James Verdesoto, the movie posters artist behind iconic posters such as Pulp Fiction, Ocean’s Eleven;Girl, Interrupted, and Training Day, explains how color schemes are used in Hollywood movie posters.
This is a great glimpse into the mindset of a graphic designer as he not only discusses the use color, but also other narrative and formal techniques such as the use of negative space in the composition, relative scales of the subject within the page, framing, and the use of logos.
A great crash course in graphic design in only ten minutes!
Ever wonder how professional graphic designers make their work look so… professional? And how they manage to create complex layouts so quickly?
Simple. Both web and graphic designers—as well as architects—use one of greatest tools in the visual arts: the grid system.
Of the many different attempts during art history to create a design system based on a grid, the so-called Swiss Grid is probably the foremost example. In many ways, modernist graphic design is the Swiss Grid.
Based on a strategically chosen number of columns and sometimes also on text parameters such as font size and leading as well as baseline, the grid system makes placing elements on a page fast and precise.
For the reader, it makes a series of pages—or screens—predictable and intuitive. This increases usability and comprehension. In e-commerce systems, the well structured layout increases sales by making the navigation of the site and shopping cart more efficient.
A basic set of vocabulary terms used in web design and development.
A software dedicated to a particular task for example serving web pages, printing files or storing data.
Once a server software requires too much power from the computer it is installed on for other programs to also run on it, the entire computer is dedicated to that particular task. For example: serving web pages.
Any situation where two or more computers are connected in a way that they can “talk” to each other.
The name of a web site, such as “duckduckgo.com” or “johnabbott.qc.ca”.
When learning to become a web designer, it is critical to understand how networking works since so many different parts come together to make a web site work.
When a web site goes down, it can be anyone of the different parts that has failed. Being able to pinpoint that part, and who is responsible for it is key to getting the web site back up and running again quickly.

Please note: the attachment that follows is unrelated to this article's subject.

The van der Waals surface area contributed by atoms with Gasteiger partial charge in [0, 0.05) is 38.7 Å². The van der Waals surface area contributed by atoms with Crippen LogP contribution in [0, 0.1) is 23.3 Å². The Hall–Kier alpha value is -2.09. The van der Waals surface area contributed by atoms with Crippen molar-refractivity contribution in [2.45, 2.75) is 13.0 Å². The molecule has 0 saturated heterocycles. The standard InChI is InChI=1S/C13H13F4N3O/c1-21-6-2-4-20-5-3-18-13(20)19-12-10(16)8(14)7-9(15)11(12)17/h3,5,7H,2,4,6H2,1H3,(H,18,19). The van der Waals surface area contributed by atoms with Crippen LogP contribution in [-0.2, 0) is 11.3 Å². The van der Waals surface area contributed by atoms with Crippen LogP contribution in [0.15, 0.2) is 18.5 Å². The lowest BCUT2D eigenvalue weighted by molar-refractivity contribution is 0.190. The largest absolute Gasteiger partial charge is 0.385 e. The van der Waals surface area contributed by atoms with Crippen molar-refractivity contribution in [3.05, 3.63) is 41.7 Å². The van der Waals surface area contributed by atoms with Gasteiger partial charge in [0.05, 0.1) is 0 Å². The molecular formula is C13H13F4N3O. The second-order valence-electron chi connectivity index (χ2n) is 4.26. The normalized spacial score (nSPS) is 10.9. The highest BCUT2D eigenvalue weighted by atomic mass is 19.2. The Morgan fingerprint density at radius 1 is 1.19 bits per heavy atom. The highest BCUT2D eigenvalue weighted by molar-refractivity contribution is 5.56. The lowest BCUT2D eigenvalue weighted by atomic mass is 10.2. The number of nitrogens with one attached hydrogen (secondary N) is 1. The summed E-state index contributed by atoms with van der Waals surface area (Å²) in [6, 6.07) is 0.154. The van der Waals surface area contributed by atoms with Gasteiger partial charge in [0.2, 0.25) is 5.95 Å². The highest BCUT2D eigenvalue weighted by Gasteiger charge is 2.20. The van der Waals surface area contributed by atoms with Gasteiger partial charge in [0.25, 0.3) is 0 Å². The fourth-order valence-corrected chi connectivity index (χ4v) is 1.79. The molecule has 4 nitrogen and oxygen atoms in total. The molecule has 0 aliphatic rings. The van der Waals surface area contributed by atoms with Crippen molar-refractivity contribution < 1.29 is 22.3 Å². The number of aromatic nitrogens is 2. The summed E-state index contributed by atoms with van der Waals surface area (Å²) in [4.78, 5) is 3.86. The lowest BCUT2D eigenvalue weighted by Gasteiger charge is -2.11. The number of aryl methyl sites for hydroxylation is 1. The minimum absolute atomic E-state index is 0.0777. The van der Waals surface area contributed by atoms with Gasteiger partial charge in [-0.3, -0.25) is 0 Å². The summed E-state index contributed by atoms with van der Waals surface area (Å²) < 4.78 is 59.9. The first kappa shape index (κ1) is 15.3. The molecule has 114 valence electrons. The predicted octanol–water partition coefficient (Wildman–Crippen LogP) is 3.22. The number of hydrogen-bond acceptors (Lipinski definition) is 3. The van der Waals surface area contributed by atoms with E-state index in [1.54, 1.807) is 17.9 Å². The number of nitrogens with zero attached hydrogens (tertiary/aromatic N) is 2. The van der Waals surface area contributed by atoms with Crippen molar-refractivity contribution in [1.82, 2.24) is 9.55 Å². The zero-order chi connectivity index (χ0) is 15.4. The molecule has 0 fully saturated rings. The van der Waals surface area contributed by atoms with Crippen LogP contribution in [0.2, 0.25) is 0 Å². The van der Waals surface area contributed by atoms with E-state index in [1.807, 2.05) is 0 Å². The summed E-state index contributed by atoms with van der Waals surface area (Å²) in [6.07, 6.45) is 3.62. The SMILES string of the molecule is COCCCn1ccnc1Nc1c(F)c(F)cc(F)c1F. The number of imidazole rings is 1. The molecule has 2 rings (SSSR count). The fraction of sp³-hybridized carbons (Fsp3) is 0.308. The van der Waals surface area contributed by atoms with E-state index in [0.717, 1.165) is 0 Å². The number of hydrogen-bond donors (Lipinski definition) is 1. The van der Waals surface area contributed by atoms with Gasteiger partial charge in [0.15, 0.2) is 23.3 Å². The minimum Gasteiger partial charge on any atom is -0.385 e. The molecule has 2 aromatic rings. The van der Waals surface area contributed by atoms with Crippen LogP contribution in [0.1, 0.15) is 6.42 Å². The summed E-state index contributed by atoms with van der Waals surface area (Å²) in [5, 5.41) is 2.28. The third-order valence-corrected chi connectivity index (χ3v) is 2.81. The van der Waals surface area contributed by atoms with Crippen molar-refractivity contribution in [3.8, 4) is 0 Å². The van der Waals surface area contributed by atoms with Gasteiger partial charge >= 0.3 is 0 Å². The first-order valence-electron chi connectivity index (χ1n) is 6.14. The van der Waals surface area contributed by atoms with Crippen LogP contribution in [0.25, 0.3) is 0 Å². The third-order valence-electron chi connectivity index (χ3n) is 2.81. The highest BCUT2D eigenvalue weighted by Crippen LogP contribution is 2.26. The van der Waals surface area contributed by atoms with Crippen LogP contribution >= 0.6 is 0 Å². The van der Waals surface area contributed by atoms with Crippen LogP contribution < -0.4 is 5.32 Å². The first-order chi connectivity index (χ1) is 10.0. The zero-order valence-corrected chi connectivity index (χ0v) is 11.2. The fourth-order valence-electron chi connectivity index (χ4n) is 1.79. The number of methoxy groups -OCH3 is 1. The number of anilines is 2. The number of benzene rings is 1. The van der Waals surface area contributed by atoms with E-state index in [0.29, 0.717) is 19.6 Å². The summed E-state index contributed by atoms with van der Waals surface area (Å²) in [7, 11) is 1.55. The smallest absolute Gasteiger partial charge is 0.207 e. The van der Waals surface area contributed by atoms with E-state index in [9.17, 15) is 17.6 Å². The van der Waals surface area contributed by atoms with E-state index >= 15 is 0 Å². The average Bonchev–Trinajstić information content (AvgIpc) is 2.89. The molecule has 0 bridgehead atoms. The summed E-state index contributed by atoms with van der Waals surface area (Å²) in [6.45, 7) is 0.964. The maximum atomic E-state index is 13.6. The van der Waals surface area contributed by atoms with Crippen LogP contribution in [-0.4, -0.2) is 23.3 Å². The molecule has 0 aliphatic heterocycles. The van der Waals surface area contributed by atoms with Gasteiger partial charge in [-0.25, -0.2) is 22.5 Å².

Internet and WWW aren’t the same thing
First of all, let’s get one thing straight. The internet and the World Wide Web are not the same thing.
The internet is a series of interconnected networks. It is a network of networks built of of private, public, academic, business, and government networks.
Semantic HTML is the use of HTML markup to reinforce the semantics, or meaning, of the information in webpages and web applications rather than merely to define its presentation or look. Semantic HTML is processed by traditional web browsers as well as by many other user agents. CSS is used to suggest its presentation to human users.
Web Designer — Probably went to school for graphic design. This role has mostly been replaced by UI design since the rise of appreciation for good user experience.
UX Designer — Often a researcher that brings the site to the stage of wireframes and prototypes.
UI Designer — Designs the look and feel of the site, often creating an advanced prototype.
Although it starts off mostly talking about Computer Science students, the discussion of design and interactivity careers is very good. It’s an important read for soon-to-be graduates interested in web careers.
Soon you will be meeting teams of people. All of them with very different responsibilities and skills. This article helps differentiate the forest from the trees.
The internet, and the World Wide Web are based on plain text.
Everything on the web is plain text: .html, .css and .js files. (Pictures, audio and video aren’t in plain text of course – but they were added on the web much later.) To be a productive web designer, you need to be able to efficiently edit text files – and even several ones at once.
For years, and even decades, computer networks were criss-crossed by typing commands in Terminals and using text-only tools like FTP for transferring files or various text editors (from nano to Vim and Emacs) to create and edit them.
The moment you choose to get into web design and development, you choose to enter a universe of endless connections in between machines scattered across the globe.
There is you at your computer, and then there is everything else on the internet. By definition, the rest of the internet is “remote” to you dear reader of this post.
So, once again by definition, web design is a career where all the important stuff happens on other machines – on “remote web servers” usually – and being able to connect to such a machine to create and edit files and folders as well as manage transfers of data from machine to machine is a valuable skill.
The most efficient tool for logging into any remote computer is the CLI (“command-line interface“) which you gain access to when you start an application called the Terminal.